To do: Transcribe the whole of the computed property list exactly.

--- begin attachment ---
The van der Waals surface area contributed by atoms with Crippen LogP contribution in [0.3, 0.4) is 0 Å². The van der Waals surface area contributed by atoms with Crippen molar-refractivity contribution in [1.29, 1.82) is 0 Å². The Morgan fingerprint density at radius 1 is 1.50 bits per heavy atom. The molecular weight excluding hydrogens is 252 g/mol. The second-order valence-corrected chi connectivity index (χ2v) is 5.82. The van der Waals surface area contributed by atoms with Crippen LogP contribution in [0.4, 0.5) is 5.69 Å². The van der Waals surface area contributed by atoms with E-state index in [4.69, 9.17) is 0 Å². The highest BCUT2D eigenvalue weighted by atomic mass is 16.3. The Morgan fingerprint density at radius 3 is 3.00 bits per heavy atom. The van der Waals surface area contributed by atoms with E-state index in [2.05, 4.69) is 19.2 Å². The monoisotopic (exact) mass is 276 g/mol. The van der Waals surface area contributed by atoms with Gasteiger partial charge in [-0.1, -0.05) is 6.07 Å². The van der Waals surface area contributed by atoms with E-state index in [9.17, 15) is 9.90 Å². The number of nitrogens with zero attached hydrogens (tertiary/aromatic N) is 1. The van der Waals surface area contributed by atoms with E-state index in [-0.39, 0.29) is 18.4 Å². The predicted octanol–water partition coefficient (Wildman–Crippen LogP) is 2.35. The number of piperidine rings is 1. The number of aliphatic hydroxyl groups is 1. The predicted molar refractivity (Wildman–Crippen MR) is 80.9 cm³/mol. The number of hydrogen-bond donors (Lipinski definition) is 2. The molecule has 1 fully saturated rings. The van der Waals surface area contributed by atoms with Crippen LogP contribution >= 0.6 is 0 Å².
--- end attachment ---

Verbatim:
The van der Waals surface area contributed by atoms with Crippen LogP contribution in [0.3, 0.4) is 0 Å². The van der Waals surface area contributed by atoms with Crippen molar-refractivity contribution in [1.29, 1.82) is 0 Å². The Morgan fingerprint density at radius 1 is 1.50 bits per heavy atom. The molecular weight excluding hydrogens is 252 g/mol. The second-order valence-corrected chi connectivity index (χ2v) is 5.82. The van der Waals surface area contributed by atoms with Crippen LogP contribution in [0.4, 0.5) is 5.69 Å². The van der Waals surface area contributed by atoms with E-state index in [4.69, 9.17) is 0 Å². The highest BCUT2D eigenvalue weighted by atomic mass is 16.3. The Morgan fingerprint density at radius 3 is 3.00 bits per heavy atom. The van der Waals surface area contributed by atoms with E-state index in [2.05, 4.69) is 19.2 Å². The monoisotopic (exact) mass is 276 g/mol. The van der Waals surface area contributed by atoms with Gasteiger partial charge in [-0.1, -0.05) is 6.07 Å². The van der Waals surface area contributed by atoms with E-state index in [9.17, 15) is 9.90 Å². The number of nitrogens with zero attached hydrogens (tertiary/aromatic N) is 1. The van der Waals surface area contributed by atoms with E-state index in [-0.39, 0.29) is 18.4 Å². The predicted octanol–water partition coefficient (Wildman–Crippen LogP) is 2.35. The number of piperidine rings is 1. The number of aliphatic hydroxyl groups is 1. The predicted molar refractivity (Wildman–Crippen MR) is 80.9 cm³/mol. The number of hydrogen-bond donors (Lipinski definition) is 2. The molecule has 1 fully saturated rings. The van der Waals surface area contributed by atoms with Crippen LogP contribution >= 0.6 is 0 Å².